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Napoleon, the Man
Napoleon's talents developed early. Indeed, already as a little boy of four or five he showed that he was fearless. As a fully developed man, the magnetic force of his personality was admitted to be no less than overpowering. He could inspire his soldiers to perform prodigies of valour, which soon brought him the crown of France. "I found it in the gutter," he used to say, "and I picked it up on my sword's point."
His military decisions and actions were taken with such rapidity, boldness, and force that his enemies were unable to keep pace with him. He once fought for five days without sleeping or even taking his boots off, after which, when he had won, he slept for thirty-six hours. He was great not only as a soldier, but also as a ruler and law-giver. Unfortunately for the world, his love of military "glory" and personal power dimmed his great qualities, making him a force for destruction as well as for good. Although a genuine love of France and of freedom may once have inspired him, yet, like the tiger that has once tasted blood, "having tasted the sweets of power, he aspired to the pleasure of ruling alone." "If I am seen three times at the opera," he said, "people will no longer care to look at me. My glory is already declining. This little corner of Europe is too small to supply it." To gain glory and power he had no scruples about destroying the manhood of Europe in war, although he was not inhuman by nature. Nearly four million men died in the wars he promoted between 1804 and 1815.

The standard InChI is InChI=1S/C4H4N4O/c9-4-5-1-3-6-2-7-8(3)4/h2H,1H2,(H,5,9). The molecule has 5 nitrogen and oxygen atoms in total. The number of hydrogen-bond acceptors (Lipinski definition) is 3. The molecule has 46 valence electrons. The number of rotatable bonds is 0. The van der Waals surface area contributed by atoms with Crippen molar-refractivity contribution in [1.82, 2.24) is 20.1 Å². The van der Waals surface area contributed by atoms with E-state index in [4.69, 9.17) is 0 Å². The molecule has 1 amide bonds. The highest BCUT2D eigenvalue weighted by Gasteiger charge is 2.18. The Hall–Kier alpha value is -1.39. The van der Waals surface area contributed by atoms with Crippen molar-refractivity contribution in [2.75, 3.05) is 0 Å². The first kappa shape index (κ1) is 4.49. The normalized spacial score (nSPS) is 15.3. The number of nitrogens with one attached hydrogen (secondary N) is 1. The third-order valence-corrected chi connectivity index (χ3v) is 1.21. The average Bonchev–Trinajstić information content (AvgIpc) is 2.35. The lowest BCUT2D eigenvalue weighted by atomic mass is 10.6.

When events at length began to turn against him, his fall was as dramatic as his rise. On reaching Paris after Waterloo, he was so changed and undecided that his brother told him his brain had been turned by the battle smoke.
In appearance he was short and handsome, well-made in form and feature, with a complexion of clear olive, and a stern, unbending expression. He is to be reckoned as one of the world's greatest men -- "as great as any man can be without virtue."
The French Revolution, in its early and best years, had cleared away for all time "much useless medieval lumber." But Napoleon himself had no use for the methods of Rousseau. Indeed, he became the greatest of Grand Monarchs. He created the modern France, gave her order as well as "glory," and left to her and Europe a great Code of Law. In Italy and Germany his changes prepared the way for the establishment of a united nation.